China-US trade talks to remain in focus as Biden picks trade rep
Naming Chinese-American lawyer trade rep won't change tough stance: analysts
Published: Dec 10, 2020 06:21 PM Updated: Dec 10, 2020 09:43 PM

China US Photo: Xinhua

Following weeks of speculation over US president-elect Joe Biden's stance toward China-US trade ties, with a lingering bruising trade war hanging overhead, a still-elusive but emerging image of the new US administration's approach is slowly taking shape, as Biden continues to form his trade team that will primarily handle China-related issues, with the latest move being naming a Chinese-American trade lawyer as his top trade envoy.

Biden's reported plan to pick Katherine Tai, a long-time trade lawyer who has litigated against China at the WTO, suggests both "offensive and defensive" approaches toward China. Her choice as US Trade Representative (USTR) further confirms the new administration's "tough" stance toward China, while also seeking to unite allies and bolster competitiveness at home, Chinese trade analysts noted on Thursday. They noted that difficulties to resolve trade disputes will likely remain.

Several US media outlets reported on Thursday that Biden is planning to nominate Tai as the USTR. Tai is currently the chief trade counsel for Democratic lawmakers at the US House of Representatives' Ways and Means Committee,. Once confirmed by the US Senate, Tai would face a flurry of pending trade issues, including tariff wars with not just China but also US allies. 

However, among the top priorities for Tai, who is said to have extensive experience in China-related issues, having taught English in southern China and speaking Putonghua (standard Chinese), would be addressing lingering intricate issues with China, including implementation of a phase one trade agreement and US punitive tariffs on hundreds of billions of dollars in Chinese products - the legacy of the Trump administration.

Tai, who was also a lawyer at the USTR's office on China-related trade issues between 2007 and 2014, has spoken critically of the Trump administration's trade approach toward China, suggesting that Trump's aggressive measures to confront China were "mostly defensive" and lacked an offensive approach.

"A good and progressive trade policy has to have offensive and defensive elements… The offense has got to be about what we are going to do to make ourselves, our workers, industries and allies faster, nimbler, be able to jump higher, be able to compete stronger," Tai said at an online panel on US trade policy on August 5.

"I think her role in China-US trade talks remains to be seen, because Biden will be the one setting the tone toward China just as Trump did," He Weiwen, a former senior trade official and a senior fellow at the Chongyang Institute for Financial Studies of the Renmin University of China, told the Global Times on Thursday, adding that Biden will likely continue to be tough on China with the help of US allies, while also pursuing dialogue.

In a recent interview, Biden made clear that he would not make an "immediate" move on remaining tariffs, but will consult US allies first. Biden did not indicate whether he would launch trade negotiations with China after he takes office in January.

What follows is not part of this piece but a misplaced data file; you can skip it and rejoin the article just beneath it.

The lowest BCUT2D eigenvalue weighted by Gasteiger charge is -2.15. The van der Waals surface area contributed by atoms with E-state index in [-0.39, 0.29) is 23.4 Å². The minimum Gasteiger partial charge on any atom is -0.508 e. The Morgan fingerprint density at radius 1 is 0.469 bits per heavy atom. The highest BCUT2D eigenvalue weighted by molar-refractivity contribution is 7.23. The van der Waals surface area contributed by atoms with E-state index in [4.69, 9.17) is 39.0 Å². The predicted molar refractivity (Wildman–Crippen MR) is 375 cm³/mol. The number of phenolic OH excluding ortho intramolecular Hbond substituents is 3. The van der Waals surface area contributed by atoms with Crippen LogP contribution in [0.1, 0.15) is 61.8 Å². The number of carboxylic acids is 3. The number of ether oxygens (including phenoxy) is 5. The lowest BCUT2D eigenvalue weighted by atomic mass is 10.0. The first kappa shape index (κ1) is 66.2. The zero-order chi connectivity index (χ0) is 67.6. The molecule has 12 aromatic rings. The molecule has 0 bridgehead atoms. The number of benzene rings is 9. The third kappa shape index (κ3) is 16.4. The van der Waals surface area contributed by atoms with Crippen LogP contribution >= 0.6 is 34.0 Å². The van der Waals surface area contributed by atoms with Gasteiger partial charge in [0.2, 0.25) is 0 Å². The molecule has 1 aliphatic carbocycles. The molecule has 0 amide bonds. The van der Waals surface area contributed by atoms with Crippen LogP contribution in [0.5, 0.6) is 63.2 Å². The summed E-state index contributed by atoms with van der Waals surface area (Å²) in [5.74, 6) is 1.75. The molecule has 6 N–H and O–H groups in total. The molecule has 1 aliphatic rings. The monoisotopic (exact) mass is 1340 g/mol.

While Tai's background on China-related trade policies and knowledge of China could be helpful in the talks, "the most essential part of negotiations is the content and demands," Huo Jianguo, vice chairman of the China Society for World Trade Organization Studies, told the Global Times on Thursday. "To avoid appearing soft, Chinese-American politicians could be even tougher sometimes."

At the panel in August, Tai said that the US has to keep in mind while it's facing "very stiff competition" from China, "China is not going away." However, she also indicated that the US approach should not just be about economics but also to "defend this open democratic way of life that we have."

Such suggestions could dim the prospects for a potential breakthrough in the trade talks, as bringing political and ideological factors could further complicate the already delicate trade talks, Chinese trade experts noted.

However, cooperation in certain areas of mutual benefits could be possible, as Trump's multi-year trade war with China has seriously hurt thousands of US businesses, forcing US state and city-level officials to take matters into their own hands in pursuing ties with Chinese local governments, and Biden will likely allow such pragmatic cooperation as opposed to Trump's generally toxic and disruptive approach, analysts noted.

During a recent online discussion on China-US sub-national cooperation, several former US governors called for more cooperation between Chinese and US local governments.

"Sub-national is really where the action will be going forward. This is where we can be most productive," said Jon Huntsman, former governor of Utah and former US ambassador to China, according to a report on

He Weiwen said that sub-national cooperation took off when former US president Barack Obama was still in office and Biden was vice president. "I've always stressed that China-US cooperation should also focus on local governments and businesses rather than just on the national level," he said.